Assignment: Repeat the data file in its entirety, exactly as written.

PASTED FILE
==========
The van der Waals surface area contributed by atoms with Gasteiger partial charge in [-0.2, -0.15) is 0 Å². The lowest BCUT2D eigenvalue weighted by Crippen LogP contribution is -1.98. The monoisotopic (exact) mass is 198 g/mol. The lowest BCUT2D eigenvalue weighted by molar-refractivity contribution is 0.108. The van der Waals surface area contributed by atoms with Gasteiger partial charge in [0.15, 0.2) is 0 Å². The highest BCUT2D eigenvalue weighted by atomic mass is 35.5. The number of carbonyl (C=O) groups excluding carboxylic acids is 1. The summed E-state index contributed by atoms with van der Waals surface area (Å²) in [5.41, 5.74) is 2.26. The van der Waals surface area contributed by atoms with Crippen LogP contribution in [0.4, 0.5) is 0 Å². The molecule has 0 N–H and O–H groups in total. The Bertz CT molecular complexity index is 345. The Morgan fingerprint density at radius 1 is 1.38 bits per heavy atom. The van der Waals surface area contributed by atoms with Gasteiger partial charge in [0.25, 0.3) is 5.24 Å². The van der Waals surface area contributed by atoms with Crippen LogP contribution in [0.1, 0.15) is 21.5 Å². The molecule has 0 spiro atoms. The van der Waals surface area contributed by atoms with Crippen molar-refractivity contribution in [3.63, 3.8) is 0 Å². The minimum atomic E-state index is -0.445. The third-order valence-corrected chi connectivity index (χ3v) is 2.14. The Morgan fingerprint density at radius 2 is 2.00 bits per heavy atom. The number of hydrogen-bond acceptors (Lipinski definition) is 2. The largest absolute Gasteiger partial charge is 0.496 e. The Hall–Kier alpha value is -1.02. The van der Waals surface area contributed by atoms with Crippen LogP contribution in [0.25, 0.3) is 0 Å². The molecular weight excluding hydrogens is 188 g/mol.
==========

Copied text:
The van der Waals surface area contributed by atoms with Gasteiger partial charge in [-0.2, -0.15) is 0 Å². The lowest BCUT2D eigenvalue weighted by Crippen LogP contribution is -1.98. The monoisotopic (exact) mass is 198 g/mol. The lowest BCUT2D eigenvalue weighted by molar-refractivity contribution is 0.108. The van der Waals surface area contributed by atoms with Gasteiger partial charge in [0.15, 0.2) is 0 Å². The highest BCUT2D eigenvalue weighted by atomic mass is 35.5. The number of carbonyl (C=O) groups excluding carboxylic acids is 1. The summed E-state index contributed by atoms with van der Waals surface area (Å²) in [5.41, 5.74) is 2.26. The van der Waals surface area contributed by atoms with Crippen LogP contribution in [0.4, 0.5) is 0 Å². The molecule has 0 N–H and O–H groups in total. The Bertz CT molecular complexity index is 345. The Morgan fingerprint density at radius 1 is 1.38 bits per heavy atom. The van der Waals surface area contributed by atoms with Gasteiger partial charge in [0.25, 0.3) is 5.24 Å². The van der Waals surface area contributed by atoms with Crippen LogP contribution in [0.1, 0.15) is 21.5 Å². The molecule has 0 spiro atoms. The van der Waals surface area contributed by atoms with Crippen molar-refractivity contribution in [3.63, 3.8) is 0 Å². The minimum atomic E-state index is -0.445. The third-order valence-corrected chi connectivity index (χ3v) is 2.14. The Morgan fingerprint density at radius 2 is 2.00 bits per heavy atom. The number of hydrogen-bond acceptors (Lipinski definition) is 2. The largest absolute Gasteiger partial charge is 0.496 e. The Hall–Kier alpha value is -1.02. The van der Waals surface area contributed by atoms with Crippen LogP contribution in [0.25, 0.3) is 0 Å². The molecular weight excluding hydrogens is 188 g/mol.